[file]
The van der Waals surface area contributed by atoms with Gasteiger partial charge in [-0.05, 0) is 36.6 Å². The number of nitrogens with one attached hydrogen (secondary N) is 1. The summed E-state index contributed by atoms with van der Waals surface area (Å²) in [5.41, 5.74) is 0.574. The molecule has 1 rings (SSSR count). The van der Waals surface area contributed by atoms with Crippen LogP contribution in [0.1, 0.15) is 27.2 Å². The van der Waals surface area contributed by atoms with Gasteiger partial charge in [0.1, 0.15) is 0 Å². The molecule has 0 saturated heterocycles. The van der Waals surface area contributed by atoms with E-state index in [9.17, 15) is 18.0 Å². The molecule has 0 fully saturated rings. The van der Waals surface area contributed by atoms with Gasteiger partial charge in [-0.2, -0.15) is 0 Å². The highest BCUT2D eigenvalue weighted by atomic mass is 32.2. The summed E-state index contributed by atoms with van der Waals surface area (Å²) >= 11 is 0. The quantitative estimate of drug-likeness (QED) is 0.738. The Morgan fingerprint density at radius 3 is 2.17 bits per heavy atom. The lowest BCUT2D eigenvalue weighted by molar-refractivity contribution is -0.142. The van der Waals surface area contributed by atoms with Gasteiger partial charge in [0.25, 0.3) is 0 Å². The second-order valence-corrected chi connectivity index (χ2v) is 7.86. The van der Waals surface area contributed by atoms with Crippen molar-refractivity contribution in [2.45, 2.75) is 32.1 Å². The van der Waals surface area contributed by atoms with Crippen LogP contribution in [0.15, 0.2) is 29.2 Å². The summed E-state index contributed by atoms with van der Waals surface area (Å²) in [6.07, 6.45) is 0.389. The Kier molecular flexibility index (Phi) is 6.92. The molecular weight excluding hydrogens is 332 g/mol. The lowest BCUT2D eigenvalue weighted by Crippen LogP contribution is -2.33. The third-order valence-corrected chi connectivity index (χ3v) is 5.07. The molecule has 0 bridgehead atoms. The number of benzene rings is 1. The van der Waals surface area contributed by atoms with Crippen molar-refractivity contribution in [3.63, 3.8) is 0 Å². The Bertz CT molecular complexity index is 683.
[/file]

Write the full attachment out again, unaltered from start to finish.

The van der Waals surface area contributed by atoms with Gasteiger partial charge in [-0.05, 0) is 36.6 Å². The number of nitrogens with one attached hydrogen (secondary N) is 1. The summed E-state index contributed by atoms with van der Waals surface area (Å²) in [5.41, 5.74) is 0.574. The molecule has 1 rings (SSSR count). The van der Waals surface area contributed by atoms with Crippen LogP contribution in [0.1, 0.15) is 27.2 Å². The van der Waals surface area contributed by atoms with Gasteiger partial charge in [0.1, 0.15) is 0 Å². The molecule has 0 saturated heterocycles. The van der Waals surface area contributed by atoms with E-state index in [9.17, 15) is 18.0 Å². The molecule has 0 fully saturated rings. The van der Waals surface area contributed by atoms with Gasteiger partial charge in [-0.2, -0.15) is 0 Å². The highest BCUT2D eigenvalue weighted by atomic mass is 32.2. The summed E-state index contributed by atoms with van der Waals surface area (Å²) >= 11 is 0. The quantitative estimate of drug-likeness (QED) is 0.738. The Morgan fingerprint density at radius 3 is 2.17 bits per heavy atom. The lowest BCUT2D eigenvalue weighted by molar-refractivity contribution is -0.142. The van der Waals surface area contributed by atoms with Gasteiger partial charge in [0.25, 0.3) is 0 Å². The second-order valence-corrected chi connectivity index (χ2v) is 7.86. The van der Waals surface area contributed by atoms with Crippen molar-refractivity contribution in [2.45, 2.75) is 32.1 Å². The van der Waals surface area contributed by atoms with Crippen LogP contribution in [0.15, 0.2) is 29.2 Å². The summed E-state index contributed by atoms with van der Waals surface area (Å²) in [6.07, 6.45) is 0.389. The Kier molecular flexibility index (Phi) is 6.92. The molecular weight excluding hydrogens is 332 g/mol. The lowest BCUT2D eigenvalue weighted by Crippen LogP contribution is -2.33. The third-order valence-corrected chi connectivity index (χ3v) is 5.07. The molecule has 0 bridgehead atoms. The number of benzene rings is 1. The van der Waals surface area contributed by atoms with Crippen molar-refractivity contribution in [3.63, 3.8) is 0 Å². The Bertz CT molecular complexity index is 683.